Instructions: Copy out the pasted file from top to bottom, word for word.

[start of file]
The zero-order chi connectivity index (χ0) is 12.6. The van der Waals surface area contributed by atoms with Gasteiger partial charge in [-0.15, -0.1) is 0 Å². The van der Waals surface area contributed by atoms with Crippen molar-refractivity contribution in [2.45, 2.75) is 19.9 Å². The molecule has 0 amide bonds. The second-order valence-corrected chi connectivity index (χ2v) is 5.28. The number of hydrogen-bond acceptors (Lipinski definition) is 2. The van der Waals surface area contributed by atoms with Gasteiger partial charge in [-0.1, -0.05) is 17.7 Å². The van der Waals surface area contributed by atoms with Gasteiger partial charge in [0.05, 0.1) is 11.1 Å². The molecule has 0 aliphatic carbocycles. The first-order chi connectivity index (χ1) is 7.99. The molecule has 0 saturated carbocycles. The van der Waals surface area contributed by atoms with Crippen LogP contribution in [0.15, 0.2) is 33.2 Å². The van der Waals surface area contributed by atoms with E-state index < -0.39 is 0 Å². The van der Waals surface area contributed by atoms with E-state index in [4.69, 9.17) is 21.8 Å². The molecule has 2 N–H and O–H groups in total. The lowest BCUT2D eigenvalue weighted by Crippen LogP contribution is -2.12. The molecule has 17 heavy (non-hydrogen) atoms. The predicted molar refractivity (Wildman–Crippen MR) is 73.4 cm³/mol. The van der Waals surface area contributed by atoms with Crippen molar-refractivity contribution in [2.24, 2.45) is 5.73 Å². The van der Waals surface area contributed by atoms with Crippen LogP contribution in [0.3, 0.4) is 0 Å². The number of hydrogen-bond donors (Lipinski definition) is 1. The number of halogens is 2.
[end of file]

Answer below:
The zero-order chi connectivity index (χ0) is 12.6. The van der Waals surface area contributed by atoms with Gasteiger partial charge in [-0.15, -0.1) is 0 Å². The van der Waals surface area contributed by atoms with Crippen molar-refractivity contribution in [2.45, 2.75) is 19.9 Å². The molecule has 0 amide bonds. The second-order valence-corrected chi connectivity index (χ2v) is 5.28. The number of hydrogen-bond acceptors (Lipinski definition) is 2. The van der Waals surface area contributed by atoms with Gasteiger partial charge in [-0.1, -0.05) is 17.7 Å². The van der Waals surface area contributed by atoms with Gasteiger partial charge in [0.05, 0.1) is 11.1 Å². The molecule has 0 aliphatic carbocycles. The first-order chi connectivity index (χ1) is 7.99. The molecule has 0 saturated carbocycles. The van der Waals surface area contributed by atoms with Crippen LogP contribution in [0.15, 0.2) is 33.2 Å². The van der Waals surface area contributed by atoms with E-state index < -0.39 is 0 Å². The van der Waals surface area contributed by atoms with E-state index in [4.69, 9.17) is 21.8 Å². The molecule has 2 N–H and O–H groups in total. The lowest BCUT2D eigenvalue weighted by Crippen LogP contribution is -2.12. The molecule has 17 heavy (non-hydrogen) atoms. The predicted molar refractivity (Wildman–Crippen MR) is 73.4 cm³/mol. The van der Waals surface area contributed by atoms with Crippen molar-refractivity contribution in [2.24, 2.45) is 5.73 Å². The van der Waals surface area contributed by atoms with Crippen LogP contribution in [0.3, 0.4) is 0 Å². The number of hydrogen-bond donors (Lipinski definition) is 1. The number of halogens is 2.